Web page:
Another enforcement area involves goods derived from forced labor. I’m proud to say that CBP is recommitting resources to enforce the prohibition on goods manufactured with child, convict, or forced labor. In addition to dedicated resources within the Trade Enforcement Task Force, I recently signed Withhold Release Orders for certain shipments of soda ash, potassium, and Stevia products made with convict and forced labor in China.

It is crucial that companies conduct their due diligence in examining supply chains to understand product sourcing and the labor used to generate their products. CBP is working with non-governmental organizations, industry, and importers to clarify the process for petitions, appeals, and our standards for compliance. And with all of CBP’s trade enforcement priorities, it is imperative that we work closely with all of you to clarify compliance standards and clearly define our processes. As you dedicate resources to ensuring the integrity of your supply chains, your business processes, and your people, CBP commits to providing clear guidance and being responsive to your questions.

Now, I’d like to talk about the Trade Facilitation and Trade Enforcement Act, signed by the President on February 24th.  Congress and the Administration have sent a clear signal that economic competiveness and enforcement of our trade laws are among the country’s highest priorities.

This law is a major milestone for CBP, as it is the agency’s first authorization since its creation within the Department of Homeland Security in 2003. The new law includes several key provisions.

First, it authorizes continued funding for operations and management of ACE. Second, it formally recognizes the Centers of Excellence and Expertise and acknowledges the importance of these 10 Centers in modernizing and consolidating operations by industry sector. Third, it explicitly raises the de minimis value for an imported shipment from $200 to $800, effective March 10. . CBP implemented this provision as required by the law, and is working closely with PGAs to determine impacts for those agencies and their stakeholders. Fourth, it provides CBP with new tools to better enforce antidumping/ countervailing duty laws and more quickly and transparently review allegations of evasion. Fifth, it provides mechanisms to supplement IPR enforcement, including collaboration with IP rights holders, targeting through the IPR Center, and international partnerships to stop counterfeiters.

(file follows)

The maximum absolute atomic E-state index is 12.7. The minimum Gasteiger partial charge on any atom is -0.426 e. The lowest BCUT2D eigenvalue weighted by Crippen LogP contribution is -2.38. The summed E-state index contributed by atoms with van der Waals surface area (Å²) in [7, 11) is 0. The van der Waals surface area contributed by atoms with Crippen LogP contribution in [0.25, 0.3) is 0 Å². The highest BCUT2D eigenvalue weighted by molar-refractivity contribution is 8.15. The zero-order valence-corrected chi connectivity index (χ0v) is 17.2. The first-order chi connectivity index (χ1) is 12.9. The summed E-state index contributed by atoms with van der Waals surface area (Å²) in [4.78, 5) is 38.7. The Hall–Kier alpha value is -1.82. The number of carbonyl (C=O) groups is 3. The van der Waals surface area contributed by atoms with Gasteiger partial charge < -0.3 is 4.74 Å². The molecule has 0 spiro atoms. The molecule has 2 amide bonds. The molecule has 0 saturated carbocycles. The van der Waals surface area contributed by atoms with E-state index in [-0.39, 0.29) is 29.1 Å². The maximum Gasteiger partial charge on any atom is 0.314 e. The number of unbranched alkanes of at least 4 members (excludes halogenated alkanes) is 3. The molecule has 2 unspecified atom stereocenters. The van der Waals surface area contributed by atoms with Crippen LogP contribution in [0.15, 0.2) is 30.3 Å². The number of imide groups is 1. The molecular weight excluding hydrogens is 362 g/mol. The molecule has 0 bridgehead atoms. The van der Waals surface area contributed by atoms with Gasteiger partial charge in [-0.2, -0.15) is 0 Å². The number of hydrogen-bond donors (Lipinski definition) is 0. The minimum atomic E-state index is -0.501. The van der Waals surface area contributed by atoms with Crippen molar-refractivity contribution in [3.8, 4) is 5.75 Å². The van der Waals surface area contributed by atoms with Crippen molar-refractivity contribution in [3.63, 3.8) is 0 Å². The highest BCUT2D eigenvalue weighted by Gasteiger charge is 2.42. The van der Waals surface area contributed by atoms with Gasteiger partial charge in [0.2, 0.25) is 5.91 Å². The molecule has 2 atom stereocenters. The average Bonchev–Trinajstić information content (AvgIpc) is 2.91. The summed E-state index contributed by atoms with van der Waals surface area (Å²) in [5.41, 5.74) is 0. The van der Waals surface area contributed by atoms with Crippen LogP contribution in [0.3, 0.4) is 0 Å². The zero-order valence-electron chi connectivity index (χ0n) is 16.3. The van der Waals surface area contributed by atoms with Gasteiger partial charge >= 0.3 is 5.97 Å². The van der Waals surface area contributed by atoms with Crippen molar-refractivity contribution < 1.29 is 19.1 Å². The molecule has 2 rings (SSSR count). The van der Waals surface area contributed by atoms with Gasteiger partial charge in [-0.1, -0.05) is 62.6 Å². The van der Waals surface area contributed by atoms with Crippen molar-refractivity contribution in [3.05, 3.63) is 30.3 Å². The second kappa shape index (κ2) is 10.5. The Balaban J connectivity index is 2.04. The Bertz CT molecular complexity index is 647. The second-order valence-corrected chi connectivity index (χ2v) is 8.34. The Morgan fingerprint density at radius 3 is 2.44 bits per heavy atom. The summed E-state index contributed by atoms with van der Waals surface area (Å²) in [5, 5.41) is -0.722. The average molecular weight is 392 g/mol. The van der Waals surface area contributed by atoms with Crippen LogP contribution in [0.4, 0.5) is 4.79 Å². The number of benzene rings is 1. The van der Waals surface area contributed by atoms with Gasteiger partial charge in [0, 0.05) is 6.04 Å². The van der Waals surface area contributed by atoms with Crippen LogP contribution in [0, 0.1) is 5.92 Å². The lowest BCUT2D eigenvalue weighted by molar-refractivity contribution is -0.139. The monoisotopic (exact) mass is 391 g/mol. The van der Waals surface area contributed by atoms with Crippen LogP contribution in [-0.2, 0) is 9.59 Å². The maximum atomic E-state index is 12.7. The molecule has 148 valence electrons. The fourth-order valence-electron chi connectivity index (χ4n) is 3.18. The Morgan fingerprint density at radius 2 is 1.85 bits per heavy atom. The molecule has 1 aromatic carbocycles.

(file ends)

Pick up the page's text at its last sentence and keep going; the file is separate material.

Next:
The new law also eliminates the “consumptive demand” exemption, which means that goods made with child, convict, or forced labor are no longer allowed into the country just to meet U.S. demand.

Partnerships – both here and abroad – are also essential to CBP’s trade mission. Thanks to the Chamber’s efforts, our nation’s leadership at the World Customs Organization, in the High Level Economic Dialogue with Mexico, and through your partnership with the Canadian Chamber, are sharing best practices in customs operations and supply chain security around the globe.

We’re also mindful of the importance of Trade Facilitation Agreements, and the critical role they play in helping small and medium-sized enterprises comply with often complex rules.

CBP continues to harmonize our programs through Customs Mutual Assistance Agreements, Mutual Recognition Arrangements and other agreements, including non-binding agreements.

For example, since I met with you in May of last year, we’ve signed an Authorized Economic Operator Joint Work Plan with India; a Declaration of Principles on CSI with China; a similar Declaration of Principles with New Zealand; a Cargo Information Sharing MOU with Peru; a Joint Work Plan towards Mutual Recognition with the Dominican Republic; and a similar Joint Work Plan with Uruguay.

These agreements often serve as the foundation for exchanging Trusted Trader information between CBP and foreign customs administrations – which is critical for ensuring seamless, end-to-end supply chain security.

In closing, I want to thank you for welcoming me back to the Chamber for this important conference. I’ve participated every year I’ve had this job, and I want to underscore CBP’s view that trade facilitation and trade enforcement are critical to our nation’s economic growth.

Thank you. I’d be happy to take a few questions

Last modified: 
February 8, 2017